Dismiss Notice
Join Physics Forums Today!
The friendliest, high quality science and math community on the planet! Everyone who loves science is here!

Gravity and epr paradoxes

  1. Jun 29, 2004 #1
    If I was inside a Faraday cage,a long way from a any gravitational sources such as stars and planets,and the cage had negative electric charges
    all over its outer surface,kept in place by a strong sheet of glass,and somebody suddenly placed a large aggregation of positive charges nearby (similarly contained),I would feel an accelerating force acting on the cage.I would not be able to distinguish this force from the force of a gravitational field.
    So I would decide that their is an equivalence principle which says that
    gravitational force can be equivalent to an accleration by the force of attractive electric charges.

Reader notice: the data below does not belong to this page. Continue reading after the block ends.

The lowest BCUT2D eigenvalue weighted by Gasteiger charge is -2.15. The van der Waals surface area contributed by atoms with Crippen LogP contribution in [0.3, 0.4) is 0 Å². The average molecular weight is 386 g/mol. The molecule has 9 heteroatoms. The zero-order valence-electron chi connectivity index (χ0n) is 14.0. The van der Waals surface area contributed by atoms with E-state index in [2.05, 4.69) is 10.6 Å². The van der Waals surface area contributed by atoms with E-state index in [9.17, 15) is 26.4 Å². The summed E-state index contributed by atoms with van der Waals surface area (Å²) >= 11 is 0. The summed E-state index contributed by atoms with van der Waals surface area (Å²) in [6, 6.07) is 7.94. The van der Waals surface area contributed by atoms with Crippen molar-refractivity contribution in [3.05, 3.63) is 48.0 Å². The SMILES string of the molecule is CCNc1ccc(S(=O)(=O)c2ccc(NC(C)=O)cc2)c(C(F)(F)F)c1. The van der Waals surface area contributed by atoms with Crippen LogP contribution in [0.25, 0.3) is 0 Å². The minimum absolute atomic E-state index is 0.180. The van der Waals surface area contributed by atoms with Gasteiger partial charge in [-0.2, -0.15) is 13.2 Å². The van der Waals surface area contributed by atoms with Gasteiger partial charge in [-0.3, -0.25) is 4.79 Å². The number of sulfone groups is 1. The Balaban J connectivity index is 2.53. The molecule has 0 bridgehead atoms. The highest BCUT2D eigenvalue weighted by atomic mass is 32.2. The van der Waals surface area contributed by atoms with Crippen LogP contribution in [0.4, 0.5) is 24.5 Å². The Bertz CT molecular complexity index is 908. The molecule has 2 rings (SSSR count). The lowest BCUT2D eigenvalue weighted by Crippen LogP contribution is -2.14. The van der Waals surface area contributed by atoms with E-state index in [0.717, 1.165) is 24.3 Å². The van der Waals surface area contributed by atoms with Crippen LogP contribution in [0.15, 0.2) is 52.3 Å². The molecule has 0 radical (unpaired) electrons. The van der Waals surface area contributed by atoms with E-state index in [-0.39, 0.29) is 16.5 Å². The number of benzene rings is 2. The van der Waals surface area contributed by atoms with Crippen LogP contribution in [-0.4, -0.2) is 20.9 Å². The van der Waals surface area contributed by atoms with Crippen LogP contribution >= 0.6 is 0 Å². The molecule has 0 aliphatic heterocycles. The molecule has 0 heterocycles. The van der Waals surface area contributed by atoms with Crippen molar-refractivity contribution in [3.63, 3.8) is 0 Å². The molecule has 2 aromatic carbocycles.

When a photon (one of a coupled pair of photons typically used in epr experiments) has its polarization measured it must cause electric charges to accelerate in the measuring device.The acceleration of these charges amounts to the creation of a strong gravitational field and the acceleration will not be constant so the gravitational field will oscillate and generate gravitational waves.Could these waves cause the second photon of a coupled pair
    to adopt a specific polarization?
  2. jcsd
Know someone interested in this topic? Share this thread via Reddit, Google+, Twitter, or Facebook

Can you help with the solution or looking for help too?
Draft saved Draft deleted

Similar Discussions: Gravity and epr paradoxes
  1. The EPR Paradox (Replies: 14)

  2. Gravity Paradox (Replies: 15)